So I waited, and I watched, and I walked out, and I came back, and when the light bit into the sky, I released you to the cotton and the clouds.

  15. On the subway platform, a six year old black girl clutched her little sister’s hand, and held her breath.

    She’d witnessed something impossible, the kind of thing you only see in movies. But at the movies, you knew how to react. First you’d get that tingle along your spine, and then you’d laugh. Maybe you’d even clap and cheer. You cheered because it was thrilling, but ultimately, you knew everything was going to be fine. Everybody would be safe and the hero would be unharmed. But seeing such a thing in real life, she realized, wasn’t like that. Not at all.

    And so she held her breath. While her knees trembled and her vision blurred and her brain wobbled around inside her head, she held her breath and tried to decide whether to cheer or to scream. . .

    Note: The entire piece is posted to my blog. Thanks for reading! —

  16. kate says:

    can’t post this where i live, but still wanted to play:

    She held the steering wheel, in the dark, parked in the pull off lane of the freeway. She didn’t put the car in park, but kept her foot on the brake instead. Shifting into park would be giving in. She felt trite and common, crying over a man.

    She’d walked out, because she’d known that she had to. Even though all she wanted was to collapse into his arms. When she pulled his keys off her key ring he said, “you can keep them.” God, how she wanted to say okay. She wanted to say okay to all of it. Because she knew him and she knew that probably, it would be okay. She knew that probably, he would love her forever; probably, he would be there for her forever. And if that were true, then he’d love her kids forever and be there for them forever.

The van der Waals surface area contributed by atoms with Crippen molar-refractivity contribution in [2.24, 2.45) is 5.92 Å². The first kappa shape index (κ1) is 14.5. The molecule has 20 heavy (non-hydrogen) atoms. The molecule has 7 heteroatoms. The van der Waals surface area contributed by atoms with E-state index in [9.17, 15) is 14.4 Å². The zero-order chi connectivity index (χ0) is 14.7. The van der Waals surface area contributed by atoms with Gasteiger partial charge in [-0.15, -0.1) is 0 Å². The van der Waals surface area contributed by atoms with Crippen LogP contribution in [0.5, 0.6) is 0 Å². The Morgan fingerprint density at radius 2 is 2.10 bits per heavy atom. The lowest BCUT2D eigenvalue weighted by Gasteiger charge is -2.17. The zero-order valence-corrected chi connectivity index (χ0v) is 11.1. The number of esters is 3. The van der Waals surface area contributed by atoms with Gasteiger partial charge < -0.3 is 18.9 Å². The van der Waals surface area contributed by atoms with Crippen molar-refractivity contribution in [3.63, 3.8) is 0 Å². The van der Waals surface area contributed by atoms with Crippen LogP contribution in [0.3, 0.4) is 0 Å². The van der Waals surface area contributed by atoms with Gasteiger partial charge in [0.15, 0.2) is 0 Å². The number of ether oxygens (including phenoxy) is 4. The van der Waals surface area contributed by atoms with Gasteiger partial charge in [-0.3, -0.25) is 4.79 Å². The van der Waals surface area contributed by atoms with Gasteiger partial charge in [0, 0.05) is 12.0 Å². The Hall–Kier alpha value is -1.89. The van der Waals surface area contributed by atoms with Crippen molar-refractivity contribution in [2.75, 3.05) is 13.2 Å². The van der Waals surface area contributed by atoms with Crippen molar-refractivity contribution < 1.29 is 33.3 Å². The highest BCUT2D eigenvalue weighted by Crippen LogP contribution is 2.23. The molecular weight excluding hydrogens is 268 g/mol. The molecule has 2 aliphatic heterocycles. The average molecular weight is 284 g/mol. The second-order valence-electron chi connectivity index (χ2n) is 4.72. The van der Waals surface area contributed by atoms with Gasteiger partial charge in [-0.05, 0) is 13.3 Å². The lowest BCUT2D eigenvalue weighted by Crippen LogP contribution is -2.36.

And while the probably was probably okay for her, but it wasn’t okay for her kids. She knew that if they were abandoned or rejected, even if it wasn’t them he was leaving? They would be that much less whole, and they’d have that much more pain. So when he said, “you can keep them” she said, “no, I can’t. I don’t want them, because I want them so much.” She knew that if she kept them, she’d say okay to probably, and that was not the mother she wanted to be.

    So she sat, being trite and common, crying over a man. But she never took the car out of drive, and eventually she re-entered traffic and drove home, to her children, leaving him behind her probably, forever.

  17. tinsenpup says:

    I did write a thing with words and stuff.

  18. Jennifer says:

    I’ve missed doing these. I’ll make this short and sweet.

    This breath has been held long enough.
    Let it go and live.

  19. Da Goddess says:

    All fantastic entries…again!

    Deb, yours especially touched me. Wish I could send you a hug as an email attachment because I totally would right about now.